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Do you recognise Harassment?

View profile for Debbie Sansome
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With the #MeToo movement being brought back into the spotlight of late, it is even more important for employers to demonstrate their commitment to preventing unlawful harassment in the workplace.

The #MeToo movement has inspired thousands of men and women to end their silence and speak out about their own experience of unlawful harassment.

It is concerning to consider how many people stayed silent in the face of harassment due to their employer not taking it seriously, believing that their perpetrator would be protected, a fear of victimisation, the perception that the person is just a joker and does it to everyone, or not knowing who to report it to?

Albeit, employees are now protected from harassment under the Equality Act 2010, employers should be taking the responsibility in ensuring that they are putting into practice reasonable steps to prevent harassment.

Essentially, harassment is unwanted conduct related to relevant protected characteristics, which has the purpose of violating a person’s dignity or creating an intimidating, hostile, degrading, humiliating, or offensive environment.

How often we hear, I meant it as a joke, or No-one else has an issue with it; which historically has led to issues not being managed, or simply going away.

Why is there a false perception that harassment applies to only a certain group of people.  There is no justification, or defence in relying on the perception that some are easily offended, or simply cannot take a joke – harassment is harassment.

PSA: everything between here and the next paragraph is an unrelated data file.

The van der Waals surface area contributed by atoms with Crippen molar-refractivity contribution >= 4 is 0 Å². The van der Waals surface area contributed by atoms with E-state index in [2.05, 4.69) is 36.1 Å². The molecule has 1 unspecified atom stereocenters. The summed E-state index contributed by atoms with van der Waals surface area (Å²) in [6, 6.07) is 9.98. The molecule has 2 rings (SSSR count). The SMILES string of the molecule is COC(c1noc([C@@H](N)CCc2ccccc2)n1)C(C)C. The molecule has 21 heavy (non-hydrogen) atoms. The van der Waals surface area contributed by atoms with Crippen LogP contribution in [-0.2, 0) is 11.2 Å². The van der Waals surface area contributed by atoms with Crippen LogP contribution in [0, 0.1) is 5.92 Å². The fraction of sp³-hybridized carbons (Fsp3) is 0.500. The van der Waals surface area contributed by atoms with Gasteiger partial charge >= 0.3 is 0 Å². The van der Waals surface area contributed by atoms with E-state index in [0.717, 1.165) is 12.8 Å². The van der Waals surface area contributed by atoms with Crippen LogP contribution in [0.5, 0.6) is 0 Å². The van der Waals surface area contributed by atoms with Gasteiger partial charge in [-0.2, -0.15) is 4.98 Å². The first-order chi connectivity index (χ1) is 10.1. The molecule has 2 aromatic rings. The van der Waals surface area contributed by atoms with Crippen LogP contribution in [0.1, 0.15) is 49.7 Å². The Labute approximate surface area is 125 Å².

Ask yourself;

  • DO YOU show commitment in creating a work environment free of harassment in which everyone is treated with dignity and respect?
  • DO YOU have zero tolerance towards harassment?
  • DO YOU know that a single incident can be harassment if it is sufficiently serious?
  • DO YOU take complaints seriously?
  • DO YOU show inclusively wherein you adopt the same procedure for both men and women?
  • DO YOU communicate to employees the procedure on how to report harassment?
  • DO YOU address unacceptable behaviour?
  • DO YOU have a Dignity at Work Policy in place and do you regularly review this?
  • DO YOU train your employees on the Policy?
  • DO YOU confirm to your employees how to raise issues in strictest confidence?
  • DO YOU have signed acknowledgement forms from your employees confirming that they have read and understood your Policy?
  • DO YOU apply and implement the Policy appropriately and consistently to ensure a uniform approach?
  • DO YOU know where banter stops and harassment begins?
  • DO YOU know that employers can be held vicariously liable for unlawful harassment in their organisation?

One important question - Are you doing enough in your organisation?

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